What is a migraine? Why migraine happens. Who gets migraines? Treating migraines.

The Mother of All Headaches

A Migraine is a chronic, neurological condition associated with recurrent attacks. Severe headache is the most striking symptom of a migraine, but it surprises many to learn that migraines can strike without any accompanying head pain.

One-Sided Head Pain

Throbbing or pounding head pain is typical of migraines and is found most often on one side of the head or temple, though the side affected varies from one attack to the next. In fact, should the same side of the head be affected during subsequent bouts, the headaches may be secondary to a brain tumor, rather than symptomatic of migraine.

Triggers and Warning Signs

There is often an aggravating factor that acts as a trigger for migraines and sufferers may, with time, identify their common triggers. Nausea, vomiting, diarrhea, facial pallor, cold hands and feet, and sensitivity to light and sound are common symptoms that may accompany a migraine. During an attack, a migraine sufferer will prefer a quiet, dark room, and will want to lie down. An attack will last anywhere from four hours to three days.

40-60% of all migraine headaches come with a bit of a warning. Premonitory symptoms can last a few hours or days and can include cravings for sweet or salty foods, depression, euphoria, fatigue, irritability, and sleepiness. Just as they come to recognize their triggers, migraine sufferers learns to spot the signs that a migraine attack is about to start.

In 20% of migraine headaches, sufferers will experience an aura. Auras preceded or accompany the headache, and often consist of visual disturbances. A sufferer may see a zigzag pattern of flashing lights in bright colors that start in the center of his visual field with an outward progression. Another common visual disturbance is a blind spot or scotoma. Elderly and some other migraine sufferers may experience only visual aura with no resultant headache.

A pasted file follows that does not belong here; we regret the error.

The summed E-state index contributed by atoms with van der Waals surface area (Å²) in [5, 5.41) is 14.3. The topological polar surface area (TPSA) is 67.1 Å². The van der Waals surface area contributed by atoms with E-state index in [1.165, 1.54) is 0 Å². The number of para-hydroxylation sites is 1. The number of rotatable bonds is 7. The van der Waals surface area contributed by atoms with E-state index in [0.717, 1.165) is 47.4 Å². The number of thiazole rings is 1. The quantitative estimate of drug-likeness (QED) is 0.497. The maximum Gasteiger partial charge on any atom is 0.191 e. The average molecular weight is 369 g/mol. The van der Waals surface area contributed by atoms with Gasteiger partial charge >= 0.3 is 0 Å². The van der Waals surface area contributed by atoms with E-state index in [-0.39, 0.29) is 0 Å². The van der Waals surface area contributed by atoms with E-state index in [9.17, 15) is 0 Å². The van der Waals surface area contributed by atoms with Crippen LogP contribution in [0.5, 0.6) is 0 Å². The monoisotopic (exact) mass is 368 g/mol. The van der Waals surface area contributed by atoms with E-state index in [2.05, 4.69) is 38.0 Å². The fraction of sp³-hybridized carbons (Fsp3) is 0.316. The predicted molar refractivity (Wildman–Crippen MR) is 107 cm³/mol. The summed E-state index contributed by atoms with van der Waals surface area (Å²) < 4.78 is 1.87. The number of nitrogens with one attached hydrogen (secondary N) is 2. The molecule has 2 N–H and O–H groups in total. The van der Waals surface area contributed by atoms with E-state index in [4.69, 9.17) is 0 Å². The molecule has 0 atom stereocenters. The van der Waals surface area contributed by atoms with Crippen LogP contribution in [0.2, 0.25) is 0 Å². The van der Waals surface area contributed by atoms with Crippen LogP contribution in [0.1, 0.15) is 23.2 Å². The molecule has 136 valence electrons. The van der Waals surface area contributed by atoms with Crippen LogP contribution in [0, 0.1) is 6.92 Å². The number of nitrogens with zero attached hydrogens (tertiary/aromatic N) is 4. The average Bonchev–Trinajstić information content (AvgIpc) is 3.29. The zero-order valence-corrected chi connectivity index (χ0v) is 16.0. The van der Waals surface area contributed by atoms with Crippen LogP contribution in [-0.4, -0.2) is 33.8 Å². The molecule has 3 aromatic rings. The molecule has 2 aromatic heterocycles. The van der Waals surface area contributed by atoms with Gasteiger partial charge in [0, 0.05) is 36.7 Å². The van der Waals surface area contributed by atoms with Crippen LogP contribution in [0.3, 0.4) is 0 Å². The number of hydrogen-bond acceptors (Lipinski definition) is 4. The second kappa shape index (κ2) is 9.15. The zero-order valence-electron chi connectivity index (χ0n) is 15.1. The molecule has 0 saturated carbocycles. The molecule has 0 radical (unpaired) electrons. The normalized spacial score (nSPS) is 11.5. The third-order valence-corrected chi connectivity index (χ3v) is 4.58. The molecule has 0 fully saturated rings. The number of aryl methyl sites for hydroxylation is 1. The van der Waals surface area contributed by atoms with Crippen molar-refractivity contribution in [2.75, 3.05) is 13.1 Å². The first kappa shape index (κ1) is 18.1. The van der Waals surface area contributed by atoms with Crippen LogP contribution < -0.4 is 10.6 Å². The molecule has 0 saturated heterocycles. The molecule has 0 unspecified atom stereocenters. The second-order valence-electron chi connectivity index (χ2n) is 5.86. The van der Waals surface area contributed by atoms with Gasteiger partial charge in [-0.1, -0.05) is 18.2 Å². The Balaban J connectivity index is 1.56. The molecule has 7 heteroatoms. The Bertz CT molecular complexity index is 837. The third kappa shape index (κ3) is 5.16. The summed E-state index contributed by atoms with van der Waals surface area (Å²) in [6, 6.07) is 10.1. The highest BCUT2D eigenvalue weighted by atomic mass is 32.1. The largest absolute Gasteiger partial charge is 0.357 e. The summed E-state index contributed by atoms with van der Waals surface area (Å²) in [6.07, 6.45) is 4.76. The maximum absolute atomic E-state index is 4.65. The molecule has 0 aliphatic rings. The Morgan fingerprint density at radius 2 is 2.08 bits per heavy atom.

Sometimes an aura consists of a pins and needles sensation on one side of the body in the hand, arm, mouth, or nose. There are also auditory or hearing auras and auras that affect taste or smell.

Complicated migraines manifest with neurological dysfunction depending on the location of the brain in which the migraine originates. Vertebrobasilar migraines originate in the brainstem; the part responsible for automatic responses like consciousness and balance. Symptoms of vertebrobasilar migraines include fainting as an aura, a dizzy, spinning sensation called vertigo, and double vision.

Hemiplegic migraines may be associated with temporary symptoms that mimic a stroke, such as paralysis or a weakness on one side. These symptoms may last for days.

The day after a migraine, a sufferer may feel drained, have a mild headache, and retain sensitivity to light and sound. The migraine may recur during this period.